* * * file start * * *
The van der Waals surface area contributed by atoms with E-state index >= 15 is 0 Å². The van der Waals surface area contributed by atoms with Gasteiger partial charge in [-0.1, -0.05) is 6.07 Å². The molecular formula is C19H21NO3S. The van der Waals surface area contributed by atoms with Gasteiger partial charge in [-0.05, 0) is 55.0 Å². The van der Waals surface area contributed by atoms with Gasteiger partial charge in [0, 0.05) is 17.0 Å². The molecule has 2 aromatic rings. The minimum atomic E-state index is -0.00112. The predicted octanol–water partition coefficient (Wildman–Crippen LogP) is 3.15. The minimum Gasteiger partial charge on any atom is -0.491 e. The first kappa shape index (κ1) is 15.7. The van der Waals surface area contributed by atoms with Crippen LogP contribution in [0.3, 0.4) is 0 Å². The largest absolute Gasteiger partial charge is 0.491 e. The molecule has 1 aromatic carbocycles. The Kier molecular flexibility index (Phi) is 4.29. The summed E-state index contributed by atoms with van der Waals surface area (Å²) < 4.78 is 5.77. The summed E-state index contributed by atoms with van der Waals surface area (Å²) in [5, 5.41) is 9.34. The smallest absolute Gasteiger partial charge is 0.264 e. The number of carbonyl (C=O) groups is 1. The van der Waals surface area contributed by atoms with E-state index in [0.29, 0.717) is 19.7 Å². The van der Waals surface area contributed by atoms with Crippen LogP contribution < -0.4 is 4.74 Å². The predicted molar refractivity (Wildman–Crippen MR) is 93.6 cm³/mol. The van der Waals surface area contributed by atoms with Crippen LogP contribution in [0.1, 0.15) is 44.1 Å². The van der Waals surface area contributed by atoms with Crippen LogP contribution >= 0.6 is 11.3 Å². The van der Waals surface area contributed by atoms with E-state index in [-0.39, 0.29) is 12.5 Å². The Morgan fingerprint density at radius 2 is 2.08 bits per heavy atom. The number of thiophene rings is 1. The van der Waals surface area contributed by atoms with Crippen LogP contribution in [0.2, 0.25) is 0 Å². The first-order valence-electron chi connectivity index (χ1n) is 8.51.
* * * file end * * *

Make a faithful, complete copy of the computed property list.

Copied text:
The van der Waals surface area contributed by atoms with E-state index >= 15 is 0 Å². The van der Waals surface area contributed by atoms with Gasteiger partial charge in [-0.1, -0.05) is 6.07 Å². The molecular formula is C19H21NO3S. The van der Waals surface area contributed by atoms with Gasteiger partial charge in [-0.05, 0) is 55.0 Å². The van der Waals surface area contributed by atoms with Gasteiger partial charge in [0, 0.05) is 17.0 Å². The molecule has 2 aromatic rings. The minimum atomic E-state index is -0.00112. The predicted octanol–water partition coefficient (Wildman–Crippen LogP) is 3.15. The minimum Gasteiger partial charge on any atom is -0.491 e. The first kappa shape index (κ1) is 15.7. The van der Waals surface area contributed by atoms with Crippen LogP contribution in [0.3, 0.4) is 0 Å². The largest absolute Gasteiger partial charge is 0.491 e. The molecule has 1 aromatic carbocycles. The Kier molecular flexibility index (Phi) is 4.29. The summed E-state index contributed by atoms with van der Waals surface area (Å²) < 4.78 is 5.77. The summed E-state index contributed by atoms with van der Waals surface area (Å²) in [5, 5.41) is 9.34. The smallest absolute Gasteiger partial charge is 0.264 e. The number of carbonyl (C=O) groups is 1. The van der Waals surface area contributed by atoms with E-state index in [0.29, 0.717) is 19.7 Å². The van der Waals surface area contributed by atoms with Crippen LogP contribution < -0.4 is 4.74 Å². The predicted molar refractivity (Wildman–Crippen MR) is 93.6 cm³/mol. The van der Waals surface area contributed by atoms with Crippen LogP contribution in [0.1, 0.15) is 44.1 Å². The van der Waals surface area contributed by atoms with Crippen LogP contribution >= 0.6 is 11.3 Å². The van der Waals surface area contributed by atoms with E-state index in [-0.39, 0.29) is 12.5 Å². The Morgan fingerprint density at radius 2 is 2.08 bits per heavy atom. The number of thiophene rings is 1. The van der Waals surface area contributed by atoms with Crippen LogP contribution in [0.2, 0.25) is 0 Å². The first-order valence-electron chi connectivity index (χ1n) is 8.51.